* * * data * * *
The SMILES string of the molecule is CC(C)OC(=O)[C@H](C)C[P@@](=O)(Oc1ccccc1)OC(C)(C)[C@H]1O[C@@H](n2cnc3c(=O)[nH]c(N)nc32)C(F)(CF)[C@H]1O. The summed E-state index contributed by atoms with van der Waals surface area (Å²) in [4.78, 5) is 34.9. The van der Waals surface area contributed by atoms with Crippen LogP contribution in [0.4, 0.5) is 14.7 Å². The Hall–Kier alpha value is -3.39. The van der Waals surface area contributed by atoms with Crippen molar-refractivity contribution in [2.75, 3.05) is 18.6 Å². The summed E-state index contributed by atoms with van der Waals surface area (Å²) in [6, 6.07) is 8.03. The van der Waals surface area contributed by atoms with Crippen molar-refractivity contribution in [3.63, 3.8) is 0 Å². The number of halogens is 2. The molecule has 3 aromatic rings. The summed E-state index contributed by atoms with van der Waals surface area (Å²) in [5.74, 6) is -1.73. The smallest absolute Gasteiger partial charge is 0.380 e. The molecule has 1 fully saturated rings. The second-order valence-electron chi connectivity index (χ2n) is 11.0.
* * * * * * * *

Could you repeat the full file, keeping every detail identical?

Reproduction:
The SMILES string of the molecule is CC(C)OC(=O)[C@H](C)C[P@@](=O)(Oc1ccccc1)OC(C)(C)[C@H]1O[C@@H](n2cnc3c(=O)[nH]c(N)nc32)C(F)(CF)[C@H]1O. The summed E-state index contributed by atoms with van der Waals surface area (Å²) in [4.78, 5) is 34.9. The van der Waals surface area contributed by atoms with Crippen LogP contribution in [0.4, 0.5) is 14.7 Å². The Hall–Kier alpha value is -3.39. The van der Waals surface area contributed by atoms with Crippen molar-refractivity contribution in [2.75, 3.05) is 18.6 Å². The summed E-state index contributed by atoms with van der Waals surface area (Å²) in [6, 6.07) is 8.03. The van der Waals surface area contributed by atoms with Crippen molar-refractivity contribution in [3.63, 3.8) is 0 Å². The number of halogens is 2. The molecule has 3 aromatic rings. The summed E-state index contributed by atoms with van der Waals surface area (Å²) in [5.74, 6) is -1.73. The smallest absolute Gasteiger partial charge is 0.380 e. The molecule has 1 fully saturated rings. The second-order valence-electron chi connectivity index (χ2n) is 11.0.